November 28, 2021

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Cancer immunotherapy: How is the new target DDR1 different?

scientists from George Washington University and other institutions challenged the physical barrier outside the tumor. They discovered that a key molecule called Discoid Domain Receptor 1 (DDR1) actually prevents immune cells from approaching the tumor.

Cancer immunotherapy: How is the new target DDR1 different?



 

Cancer immunotherapy: How is the new target DDR1 different?

 

Tumor immunotherapy is another anti-cancer weapon after radiotherapy, chemotherapy and targeted therapy, but its therapeutic effect is often affected by the immunosuppressive effect of the tumor microenvironment (TME).

 

There are not only a variety of immunosuppressive cells and cytokines in TME, but also a “physical barrier” composed of extracellular matrix (ECM), which seriously affects the infiltration of immune cells to tumors and greatly reduces the killing effect on tumor cells.

Recently, scientists from George Washington University and other institutions challenged the physical barrier outside the tumor. They discovered that a key molecule called Discoid Domain Receptor 1 (DDR1) actually prevents immune cells from approaching the tumor.

 

scientists from George Washington University and other institutions challenged the physical barrier outside the tumor. They discovered that a key molecule called Discoid Domain Receptor 1 (DDR1) actually prevents immune cells from approaching the tumor.

 

Inhibiting the expression of DDR1 can reduce the immunosuppressive effect in TME, paving the way for tumor immunotherapy. Related research results were published in the November 3 issue of Nature.

 

DDR1 is a tyrosine protein kinase receptor discovered in recent years. Many previous studies have found that DDR1 is closely related to the progression of a series of tumors, including breast cancer, the number one cancer killer in women.

 

Triple-negative breast cancer (TNBC) accounts for about 15% of all breast cancers. It is characterized by high malignancy and aggressiveness. Compared with other types of breast cancer, it lacks effective therapeutic targets. It has always been a medical problem.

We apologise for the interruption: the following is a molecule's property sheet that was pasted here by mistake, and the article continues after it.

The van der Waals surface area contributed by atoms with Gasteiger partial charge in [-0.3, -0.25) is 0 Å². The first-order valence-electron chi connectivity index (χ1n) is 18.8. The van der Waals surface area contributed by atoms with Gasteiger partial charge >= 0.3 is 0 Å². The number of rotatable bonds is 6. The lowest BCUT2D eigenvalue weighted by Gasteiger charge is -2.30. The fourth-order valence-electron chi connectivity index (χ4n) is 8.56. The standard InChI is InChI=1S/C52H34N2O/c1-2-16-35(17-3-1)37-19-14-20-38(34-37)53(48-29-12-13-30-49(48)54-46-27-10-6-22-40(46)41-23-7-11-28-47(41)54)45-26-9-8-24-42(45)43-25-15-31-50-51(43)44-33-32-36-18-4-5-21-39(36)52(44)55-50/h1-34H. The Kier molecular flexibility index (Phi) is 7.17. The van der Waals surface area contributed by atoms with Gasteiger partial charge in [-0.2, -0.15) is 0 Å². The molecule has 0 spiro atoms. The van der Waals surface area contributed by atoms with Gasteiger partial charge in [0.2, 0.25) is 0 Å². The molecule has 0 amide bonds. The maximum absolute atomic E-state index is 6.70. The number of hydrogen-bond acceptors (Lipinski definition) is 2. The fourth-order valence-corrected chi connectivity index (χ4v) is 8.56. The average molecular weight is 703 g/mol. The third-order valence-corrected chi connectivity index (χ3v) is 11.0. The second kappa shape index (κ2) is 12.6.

The researchers focused on the ECM that affects the infiltration of immune cells into tumors. Previous strategies that directly target ECM have failed to solve the problem of immunosuppression.

 

In this study, they found that in the process of cancer progression, a key molecule called DDR1 can make the ECM into a highly ordered state, just like wrapping a layer of “barbed wire” around the tumor. In this way, immunity It is difficult for cells to infiltrate tumor cells to play a killing effect.

The researchers knocked out DDR1 in multiple TNBC mouse models, and the results showed that silencing DDR1 can promote the infiltration of T cells in tumors and inhibit tumor growth.

 

In terms of mechanism, the extracellular domain of DDR1 can enhance the binding of collagen in ECM, make collagen fibers densely arranged, and prevent immune cells from infiltrating tumors.

Based on this new tumor immunosuppressive mechanism, Professor Zhiqiang An, the co-corresponding author of the paper, developed a neutralizing antibody targeting DDR1, which can destroy the arrangement of collagen fibers in ECM, improve immune infiltration and inhibit tumor cell growth.

 

In general, this study found an immunosuppressive mechanism, proposed a feasible path for reconfiguring tumor ECM to relieve immunosuppression, and revealed that DDR1 can be used as a new target for tumor immunotherapy.

 

 

Cancer immunotherapy: How is the new target DDR1 different?

(source:internet, reference only)


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